The ketogenic diet is an established form of treatment for difficult to manage epilepsy.
Since ancient times, prolonged periods of fasting have been used to treat epilepsy, a seizure disorder. Early research reports proposed that the improvements in seizure control after 2-3 days of fasting were due to a change in metabolism, specifically the absence of carbohydrate food, which forced the body to utilize fat for energy.
Ketogenic diet (KD) is a term that refers to any diet therapy in which the composition of the diet would be expected to result in a state of ketosis. A KD is generally high-fat, low-carbohydrate, and moderate-protein. It forces the body to break down fat instead of glucose for energy. Both fat and glucose are able to provide ATP, the energy which drives cell metabolism. KD aims to mimic the metabolic state of fasting without actually inducing starvation.
KDs are precisely calculated to maintain adequate nutrient intake to prevent the malnutrition association with starvation to ensure continued healthy growth and development.
Use of KDs was common through the 1920s and 1930s. As pharmaceuticals grew in number, the KD fell out of favor. In recent decades, the KD has again risen in popularity, and with less-restrictive versions intended to enhance compliance, such as the Modified Atkins Diet (MAD) and low glycemic index treatment (LGIT).
Epilepsy is a chronic neurologic disorder that causes seizures. According to the Epilepsy Foundation, 65 million people have epilepsy worldwide, about 1/3 of which are considered to be uncontrolled and do not respond to standard medical treatment.
There are two broad categories of seizures – primary generalized and partial. Primary generalized seizures involve the entire brain and can be characterized as either tonic-clonic (convulsive, loss of consciousness) or absence seizures (loss of awareness, dazed). Partial seizures are either simple (maintain consciousness) or complex (loss of consciousness, followed by confusion).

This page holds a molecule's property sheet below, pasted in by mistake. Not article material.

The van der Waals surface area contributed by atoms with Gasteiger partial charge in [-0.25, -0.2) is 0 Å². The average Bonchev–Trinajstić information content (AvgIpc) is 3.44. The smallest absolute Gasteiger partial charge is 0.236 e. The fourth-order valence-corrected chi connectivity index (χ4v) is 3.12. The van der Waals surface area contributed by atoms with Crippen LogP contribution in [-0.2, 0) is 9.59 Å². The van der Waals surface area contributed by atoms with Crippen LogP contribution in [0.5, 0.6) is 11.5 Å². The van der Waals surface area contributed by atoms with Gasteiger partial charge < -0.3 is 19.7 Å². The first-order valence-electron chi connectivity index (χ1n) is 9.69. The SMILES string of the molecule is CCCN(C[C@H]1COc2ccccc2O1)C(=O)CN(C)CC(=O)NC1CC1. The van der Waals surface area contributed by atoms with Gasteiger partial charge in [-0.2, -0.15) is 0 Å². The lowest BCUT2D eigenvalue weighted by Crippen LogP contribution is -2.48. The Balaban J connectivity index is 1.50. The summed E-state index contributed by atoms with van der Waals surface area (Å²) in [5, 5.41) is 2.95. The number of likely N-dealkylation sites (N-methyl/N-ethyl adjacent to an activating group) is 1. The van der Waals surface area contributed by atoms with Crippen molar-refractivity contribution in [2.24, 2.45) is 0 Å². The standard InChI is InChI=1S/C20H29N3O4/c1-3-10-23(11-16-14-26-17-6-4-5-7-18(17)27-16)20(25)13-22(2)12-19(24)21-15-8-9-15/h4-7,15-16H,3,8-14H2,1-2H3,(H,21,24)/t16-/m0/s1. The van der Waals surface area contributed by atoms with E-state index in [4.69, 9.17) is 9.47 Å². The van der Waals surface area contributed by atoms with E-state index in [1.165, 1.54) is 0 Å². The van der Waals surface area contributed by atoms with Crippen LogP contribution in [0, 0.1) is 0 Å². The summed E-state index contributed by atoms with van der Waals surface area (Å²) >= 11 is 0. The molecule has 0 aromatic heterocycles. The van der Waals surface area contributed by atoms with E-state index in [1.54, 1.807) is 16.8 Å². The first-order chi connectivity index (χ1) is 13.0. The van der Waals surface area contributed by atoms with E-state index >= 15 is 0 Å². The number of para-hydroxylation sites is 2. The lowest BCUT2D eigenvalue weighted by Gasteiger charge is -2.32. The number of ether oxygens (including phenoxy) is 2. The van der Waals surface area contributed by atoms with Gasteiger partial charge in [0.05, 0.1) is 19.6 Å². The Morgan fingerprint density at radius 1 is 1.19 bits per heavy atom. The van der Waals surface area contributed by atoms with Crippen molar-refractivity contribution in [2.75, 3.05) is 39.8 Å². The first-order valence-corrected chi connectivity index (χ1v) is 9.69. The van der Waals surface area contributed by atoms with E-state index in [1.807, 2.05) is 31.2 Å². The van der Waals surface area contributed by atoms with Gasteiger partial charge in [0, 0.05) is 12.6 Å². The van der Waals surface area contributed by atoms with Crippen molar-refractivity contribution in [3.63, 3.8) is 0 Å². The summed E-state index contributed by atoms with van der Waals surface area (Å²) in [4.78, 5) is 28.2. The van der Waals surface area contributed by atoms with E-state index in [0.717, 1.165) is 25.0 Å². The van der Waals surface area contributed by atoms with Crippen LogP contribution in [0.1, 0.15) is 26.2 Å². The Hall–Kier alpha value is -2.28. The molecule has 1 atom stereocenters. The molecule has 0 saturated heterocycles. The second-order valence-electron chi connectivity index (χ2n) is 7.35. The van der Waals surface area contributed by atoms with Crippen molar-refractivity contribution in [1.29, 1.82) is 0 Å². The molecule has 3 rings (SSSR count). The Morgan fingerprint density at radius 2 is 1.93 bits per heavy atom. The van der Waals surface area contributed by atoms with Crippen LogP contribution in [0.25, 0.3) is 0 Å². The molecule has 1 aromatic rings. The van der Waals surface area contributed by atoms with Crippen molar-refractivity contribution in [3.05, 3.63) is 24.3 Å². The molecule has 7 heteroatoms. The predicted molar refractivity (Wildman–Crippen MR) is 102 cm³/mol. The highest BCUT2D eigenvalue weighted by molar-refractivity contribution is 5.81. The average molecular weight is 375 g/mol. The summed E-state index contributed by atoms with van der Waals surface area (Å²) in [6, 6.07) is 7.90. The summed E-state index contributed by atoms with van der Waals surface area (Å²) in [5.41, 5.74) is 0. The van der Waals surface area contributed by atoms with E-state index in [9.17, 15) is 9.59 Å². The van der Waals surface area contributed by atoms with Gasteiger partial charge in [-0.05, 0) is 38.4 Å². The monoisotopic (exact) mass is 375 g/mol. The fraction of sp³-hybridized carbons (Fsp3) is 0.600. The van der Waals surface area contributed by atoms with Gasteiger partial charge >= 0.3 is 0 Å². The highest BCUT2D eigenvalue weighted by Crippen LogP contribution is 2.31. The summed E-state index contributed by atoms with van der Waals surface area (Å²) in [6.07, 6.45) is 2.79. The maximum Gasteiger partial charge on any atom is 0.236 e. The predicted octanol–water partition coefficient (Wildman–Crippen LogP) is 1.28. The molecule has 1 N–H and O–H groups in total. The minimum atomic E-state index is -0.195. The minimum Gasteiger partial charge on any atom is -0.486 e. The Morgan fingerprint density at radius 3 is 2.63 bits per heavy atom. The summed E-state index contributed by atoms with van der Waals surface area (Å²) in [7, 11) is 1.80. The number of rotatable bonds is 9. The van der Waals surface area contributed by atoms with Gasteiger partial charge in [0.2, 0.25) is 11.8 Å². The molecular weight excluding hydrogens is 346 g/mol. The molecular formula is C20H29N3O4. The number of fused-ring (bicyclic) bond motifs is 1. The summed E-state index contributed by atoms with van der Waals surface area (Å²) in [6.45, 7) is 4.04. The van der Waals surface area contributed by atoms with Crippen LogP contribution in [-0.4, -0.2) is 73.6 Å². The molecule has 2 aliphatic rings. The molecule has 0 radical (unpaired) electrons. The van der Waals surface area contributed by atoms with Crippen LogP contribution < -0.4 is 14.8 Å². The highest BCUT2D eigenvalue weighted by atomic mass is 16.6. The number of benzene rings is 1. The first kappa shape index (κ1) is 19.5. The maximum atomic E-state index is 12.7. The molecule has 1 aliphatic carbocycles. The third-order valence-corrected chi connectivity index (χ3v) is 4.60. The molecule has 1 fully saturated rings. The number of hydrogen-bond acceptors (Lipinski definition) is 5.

Many seizures can be controlled by anti-epileptic drugs (AEDs), however others may requirement treatment via alternative treatment modalities, including diet therapy.
Although the mechanism(s) by which KD therapy controls seizures is not completely understood, the leading theories are either due to (1) alterations in energy metabolism including a decrease in glucose concentration with an increase in fatty acid oxidation and ketone production, or (2) alterations in neurotransmitter production, release, and uptake.
As dietary carbohydrates are reduced, blood glucose decreases and ketone levels rise. The KD reduces the supply of glucose which decreases the glycolysis pathway and, due to adequate energy (calorie) intake by way of fat consumption, prevents gluconeogenesis. This results in increased b-oxidation and a rise in ketone bodies which become the main energy source for brain cells.
As carbohydrate intake decreases and fat intake increases, blood sugar levels stabilize and ketone production from endogenous and dietary sources rise which offers a steady fuel source for the brain cells and decreases the likelihood of disruptions in energy availability. The liver produces three types of ketone bodies including b-hydroxybutyrate (BHB, measured in serum), acetoacetate (measured in urine), and acetone (measured in breath).
Ketone bodies, specifically acetoacetate and BHB, have been found to inhibit gamma-aminobutyric acid receptor-induced seizures. KDs have been found to reduce neuronal excitation and seizure activity by decreasing conversion of glutamate to asparate and potentially blocking uptake of glutamate.
Also, BHB and acetoacetate may result in membrane hyperpolarization due to increases in K(ATP) channel activity, reducing the release of neurotransmittters and inhibiting action potentials.
Ketones have also been found to reduce reactive oxygen species and inflammation that results from seizure activity.
TYPES OF KDs
All KDs reduce net carbohydrate intake (total carbohydrates less dietary fiber) and increase fat intake to alter energy metabolism. Macronutrient composition of each of the KDs found to be successful in treatment of epilepsy and how they compare to the Dietary Guidelines of Americans are shown below:
Classic KD and MCT Diet
The classic KD is the most restrictive, requiring that all foods be calculated and precisely weighed on a gram scale. This offers a higher ketogenic potential and are prescribed as a ratio of grams of fat to combined grams of carbohydrate and protein, generally as 4:1 or 3:1, while MAD, LGIT, and MCT are typically 2:1 or 1:1.